Ohio representatives file new anti-trans bill, targeting health care providers

By: - October 21, 2021 12:55 am

Morgin Dupont, 25, a woman of trans experience, holds up the flag for Transgender and Gender Noncomforming people at a rally for LGBTQI+ rights at Washington Square Park. Photo by Yana Paskova/Getty Images.

Ohio House lawmakers are running back a fight over trans youth in the state. But this time, instead of focusing on school sports, the proposal would prohibit offering minors any kind of gender affirming treatment — from hormones to surgery. The measure, H.B. 454, puts the onus on health care providers by defining that treatment as “unprofessional conduct” for state licensing boards, and making “actual or threatened violations” of the bill grounds for a lawsuit.

Erin Upchurch, executive director of Columbus’ Kaleidoscope Youth Center, calls the bill dehumanizing.

“I feel frustrated and angry and extremely disappointed that people who were voted into office to protect all Ohioans are using their platform and their power to actually attack a really specific portion of our communities,” she said. “It is a gross misuse of power and completely an overreach.”

The bill’s sponsors, Rep. Gary Click, R-Vickery, and Diane Grendell, R-Chesterland, begin by enumerating a series of legislative findings—a laundry list of dubious assertions meant to cast doubt on trans identities and the safety of medical procedures.

“The risks of gender transition procedures far outweigh any benefit at this stage of clinical study on these procedures,” the legislation claims.

Upchurch disputes that, noting national organizations like the American Academy of Pediatrics support gender affirming care.

In a 2018 policy statement on the issue, the organization’s very first recommendation contends transgender youth should have access, “to comprehensive, gender-affirming, and developmentally appropriate health care that is provided in a safe and inclusive clinical space.”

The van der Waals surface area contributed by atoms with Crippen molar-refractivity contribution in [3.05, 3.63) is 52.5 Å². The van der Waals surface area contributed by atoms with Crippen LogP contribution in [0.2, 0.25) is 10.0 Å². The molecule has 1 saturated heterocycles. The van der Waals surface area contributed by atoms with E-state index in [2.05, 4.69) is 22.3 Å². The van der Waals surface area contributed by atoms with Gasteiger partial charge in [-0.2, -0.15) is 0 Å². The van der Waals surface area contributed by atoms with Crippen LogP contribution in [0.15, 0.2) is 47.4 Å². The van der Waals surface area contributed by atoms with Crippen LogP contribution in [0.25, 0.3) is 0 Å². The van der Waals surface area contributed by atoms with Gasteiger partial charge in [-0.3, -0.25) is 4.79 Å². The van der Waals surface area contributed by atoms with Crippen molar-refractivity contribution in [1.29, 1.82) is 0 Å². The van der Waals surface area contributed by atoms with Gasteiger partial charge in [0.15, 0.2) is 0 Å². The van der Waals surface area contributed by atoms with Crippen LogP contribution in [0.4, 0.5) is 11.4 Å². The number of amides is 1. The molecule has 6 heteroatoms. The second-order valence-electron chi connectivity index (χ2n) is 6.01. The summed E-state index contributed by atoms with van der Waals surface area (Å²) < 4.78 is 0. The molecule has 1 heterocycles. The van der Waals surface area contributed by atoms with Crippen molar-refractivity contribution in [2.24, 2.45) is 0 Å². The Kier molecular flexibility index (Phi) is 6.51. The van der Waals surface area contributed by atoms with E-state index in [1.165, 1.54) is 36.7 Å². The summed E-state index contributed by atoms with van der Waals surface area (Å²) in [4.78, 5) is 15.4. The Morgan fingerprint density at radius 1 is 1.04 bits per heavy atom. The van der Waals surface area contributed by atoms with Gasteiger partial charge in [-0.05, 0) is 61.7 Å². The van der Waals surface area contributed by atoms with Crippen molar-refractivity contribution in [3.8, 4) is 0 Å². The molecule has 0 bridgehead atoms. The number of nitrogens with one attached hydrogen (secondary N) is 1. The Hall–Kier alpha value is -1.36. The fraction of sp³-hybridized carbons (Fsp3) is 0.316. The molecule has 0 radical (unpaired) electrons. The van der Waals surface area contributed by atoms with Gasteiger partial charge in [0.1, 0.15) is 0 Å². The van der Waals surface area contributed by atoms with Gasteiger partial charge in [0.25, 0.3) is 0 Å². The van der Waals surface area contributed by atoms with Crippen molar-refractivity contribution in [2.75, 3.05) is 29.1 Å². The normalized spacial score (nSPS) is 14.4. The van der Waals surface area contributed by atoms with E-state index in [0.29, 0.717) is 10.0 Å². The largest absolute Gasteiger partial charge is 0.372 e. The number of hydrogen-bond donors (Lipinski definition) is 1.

In addition to punishing providers who offer care, H.B. 454 threatens school workers including teachers, nurses and counselors. The bill says they can’t “withhold” information about a student who is questioning their gender identity from that child’s parent or guardian. But Upchurch, who is a licensed social worker, explained the ethical standard is to maintain confidentiality unless a minor is harming themselves or others.

“Are you withholding or are you protecting the young person’s confidentiality?” Upchurch asked. “So when we look at what’s accurate and what’s in there, language can be used in a lot of ways to serve our agendas.”

The bill’s sponsors did not respond to a request for comment, but Sen. Nickie Antonio, D-Lakewood, was quick to condemn the move.

“I am incredibly frustrated that some members of the General Assembly continue to challenge our most vulnerable children’s right to exist for a political soundbite,” she wrote in a statement.

Antonio argued lawmakers do not have a role in the health care decisions of individual children.

“Those decisions must be made in concert with medical experts and physicians,” Antonio said. “Frankly, it is time for the legislature to stop these unnecessary and hateful attacks on transgender youth once and for all.”

Earlier this year, lawmakers put forward a so-called “Save Women’s Sports Act.” The bill would limit a student’s participation in sports to the team corresponding with the sex they were assigned at birth. Although the proposal got a few hearings, it never passed a committee.

In June, bill sponsor Rep. Jena Powell (R-Arcanum) tried to force the issue by tacking the language onto an unrelated Senate bill dealing with name, image and likeness policy for college athletes. Her move scuttled the bill, and Gov. Mike DeWine instead issued an executive order giving athletes the green light to sign sponsorship deals.

The latest proposal has yet to be assigned to a committee.

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Nick Evans
Nick Evans

Nick Evans has spent the past seven years reporting for NPR member stations in Florida and Ohio. He got his start in Tallahassee, covering issues like redistricting, same sex marriage and medical marijuana. Since arriving in Columbus in 2018, he has covered everything from city council to football. His work on Ohio politics and local policing have been featured numerous times on NPR.

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